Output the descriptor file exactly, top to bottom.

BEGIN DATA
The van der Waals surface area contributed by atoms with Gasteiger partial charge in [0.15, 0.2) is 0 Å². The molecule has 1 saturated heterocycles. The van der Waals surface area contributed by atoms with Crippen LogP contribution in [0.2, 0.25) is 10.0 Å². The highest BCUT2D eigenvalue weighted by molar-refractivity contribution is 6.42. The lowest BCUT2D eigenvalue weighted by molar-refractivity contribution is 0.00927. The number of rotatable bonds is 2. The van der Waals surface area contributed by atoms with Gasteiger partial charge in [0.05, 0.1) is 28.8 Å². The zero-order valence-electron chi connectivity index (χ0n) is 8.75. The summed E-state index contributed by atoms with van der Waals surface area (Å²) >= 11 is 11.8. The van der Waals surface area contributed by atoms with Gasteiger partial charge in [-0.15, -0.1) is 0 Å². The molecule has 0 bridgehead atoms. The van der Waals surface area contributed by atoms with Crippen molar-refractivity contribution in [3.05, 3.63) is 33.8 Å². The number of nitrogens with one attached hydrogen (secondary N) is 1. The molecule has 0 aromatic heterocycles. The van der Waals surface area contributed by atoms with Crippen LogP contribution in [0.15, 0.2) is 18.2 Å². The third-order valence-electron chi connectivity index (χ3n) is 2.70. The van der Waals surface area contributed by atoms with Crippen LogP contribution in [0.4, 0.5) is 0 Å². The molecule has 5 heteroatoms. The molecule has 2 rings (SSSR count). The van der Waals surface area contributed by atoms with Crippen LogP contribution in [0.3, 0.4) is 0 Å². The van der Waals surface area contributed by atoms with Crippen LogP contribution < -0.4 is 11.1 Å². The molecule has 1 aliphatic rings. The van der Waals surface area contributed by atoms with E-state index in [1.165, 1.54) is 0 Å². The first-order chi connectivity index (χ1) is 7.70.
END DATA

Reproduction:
The van der Waals surface area contributed by atoms with Gasteiger partial charge in [0.15, 0.2) is 0 Å². The molecule has 1 saturated heterocycles. The van der Waals surface area contributed by atoms with Crippen LogP contribution in [0.2, 0.25) is 10.0 Å². The highest BCUT2D eigenvalue weighted by molar-refractivity contribution is 6.42. The lowest BCUT2D eigenvalue weighted by molar-refractivity contribution is 0.00927. The number of rotatable bonds is 2. The van der Waals surface area contributed by atoms with Gasteiger partial charge in [0.05, 0.1) is 28.8 Å². The zero-order valence-electron chi connectivity index (χ0n) is 8.75. The summed E-state index contributed by atoms with van der Waals surface area (Å²) >= 11 is 11.8. The van der Waals surface area contributed by atoms with Gasteiger partial charge in [-0.15, -0.1) is 0 Å². The molecule has 0 bridgehead atoms. The van der Waals surface area contributed by atoms with Crippen molar-refractivity contribution in [3.05, 3.63) is 33.8 Å². The number of nitrogens with one attached hydrogen (secondary N) is 1. The molecule has 0 aromatic heterocycles. The van der Waals surface area contributed by atoms with Crippen LogP contribution in [0.15, 0.2) is 18.2 Å². The third-order valence-electron chi connectivity index (χ3n) is 2.70. The van der Waals surface area contributed by atoms with Crippen LogP contribution in [0.4, 0.5) is 0 Å². The molecule has 5 heteroatoms. The molecule has 2 rings (SSSR count). The van der Waals surface area contributed by atoms with Crippen LogP contribution in [0.3, 0.4) is 0 Å². The van der Waals surface area contributed by atoms with Crippen LogP contribution < -0.4 is 11.1 Å². The molecule has 1 aliphatic rings. The van der Waals surface area contributed by atoms with E-state index in [1.165, 1.54) is 0 Å². The first-order chi connectivity index (χ1) is 7.70.